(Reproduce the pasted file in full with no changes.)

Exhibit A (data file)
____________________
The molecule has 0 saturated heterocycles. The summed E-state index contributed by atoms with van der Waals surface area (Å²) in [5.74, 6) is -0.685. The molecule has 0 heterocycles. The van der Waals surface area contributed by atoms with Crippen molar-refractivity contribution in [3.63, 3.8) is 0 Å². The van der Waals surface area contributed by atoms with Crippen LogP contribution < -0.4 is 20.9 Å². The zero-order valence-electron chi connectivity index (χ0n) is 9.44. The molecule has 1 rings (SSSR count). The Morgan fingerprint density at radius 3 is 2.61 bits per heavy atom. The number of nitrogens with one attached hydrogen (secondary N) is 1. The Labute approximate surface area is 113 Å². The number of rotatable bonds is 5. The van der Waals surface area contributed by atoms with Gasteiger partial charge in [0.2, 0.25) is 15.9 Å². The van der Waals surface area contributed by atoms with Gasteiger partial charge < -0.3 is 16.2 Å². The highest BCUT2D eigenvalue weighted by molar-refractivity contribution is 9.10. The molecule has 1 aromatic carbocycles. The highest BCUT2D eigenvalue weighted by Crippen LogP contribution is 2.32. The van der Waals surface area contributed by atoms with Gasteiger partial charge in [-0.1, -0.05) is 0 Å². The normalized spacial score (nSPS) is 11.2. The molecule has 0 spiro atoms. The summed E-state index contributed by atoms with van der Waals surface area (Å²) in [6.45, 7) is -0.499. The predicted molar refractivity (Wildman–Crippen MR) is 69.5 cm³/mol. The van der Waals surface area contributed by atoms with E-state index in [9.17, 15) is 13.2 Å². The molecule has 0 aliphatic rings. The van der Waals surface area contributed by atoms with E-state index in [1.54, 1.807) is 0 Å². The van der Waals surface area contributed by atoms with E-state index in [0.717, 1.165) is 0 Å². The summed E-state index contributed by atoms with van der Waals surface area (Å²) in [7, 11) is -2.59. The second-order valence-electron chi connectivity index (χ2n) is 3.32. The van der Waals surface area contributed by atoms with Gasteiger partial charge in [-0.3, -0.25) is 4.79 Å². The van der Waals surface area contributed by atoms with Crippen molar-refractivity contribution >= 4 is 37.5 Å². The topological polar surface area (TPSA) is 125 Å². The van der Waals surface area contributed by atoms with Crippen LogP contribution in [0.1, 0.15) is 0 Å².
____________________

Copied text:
The molecule has 0 saturated heterocycles. The summed E-state index contributed by atoms with van der Waals surface area (Å²) in [5.74, 6) is -0.685. The molecule has 0 heterocycles. The van der Waals surface area contributed by atoms with Crippen molar-refractivity contribution in [3.63, 3.8) is 0 Å². The van der Waals surface area contributed by atoms with Crippen LogP contribution < -0.4 is 20.9 Å². The zero-order valence-electron chi connectivity index (χ0n) is 9.44. The molecule has 1 rings (SSSR count). The Morgan fingerprint density at radius 3 is 2.61 bits per heavy atom. The number of nitrogens with one attached hydrogen (secondary N) is 1. The Labute approximate surface area is 113 Å². The number of rotatable bonds is 5. The van der Waals surface area contributed by atoms with Gasteiger partial charge in [0.2, 0.25) is 15.9 Å². The van der Waals surface area contributed by atoms with Gasteiger partial charge < -0.3 is 16.2 Å². The highest BCUT2D eigenvalue weighted by molar-refractivity contribution is 9.10. The molecule has 1 aromatic carbocycles. The highest BCUT2D eigenvalue weighted by Crippen LogP contribution is 2.32. The van der Waals surface area contributed by atoms with Gasteiger partial charge in [-0.1, -0.05) is 0 Å². The normalized spacial score (nSPS) is 11.2. The molecule has 0 spiro atoms. The summed E-state index contributed by atoms with van der Waals surface area (Å²) in [6.45, 7) is -0.499. The predicted molar refractivity (Wildman–Crippen MR) is 69.5 cm³/mol. The van der Waals surface area contributed by atoms with E-state index in [9.17, 15) is 13.2 Å². The molecule has 0 aliphatic rings. The van der Waals surface area contributed by atoms with E-state index in [1.54, 1.807) is 0 Å². The van der Waals surface area contributed by atoms with E-state index in [0.717, 1.165) is 0 Å². The summed E-state index contributed by atoms with van der Waals surface area (Å²) in [7, 11) is -2.59. The second-order valence-electron chi connectivity index (χ2n) is 3.32. The van der Waals surface area contributed by atoms with Gasteiger partial charge in [-0.3, -0.25) is 4.79 Å². The van der Waals surface area contributed by atoms with Crippen molar-refractivity contribution >= 4 is 37.5 Å². The topological polar surface area (TPSA) is 125 Å². The van der Waals surface area contributed by atoms with Crippen LogP contribution in [0.1, 0.15) is 0 Å².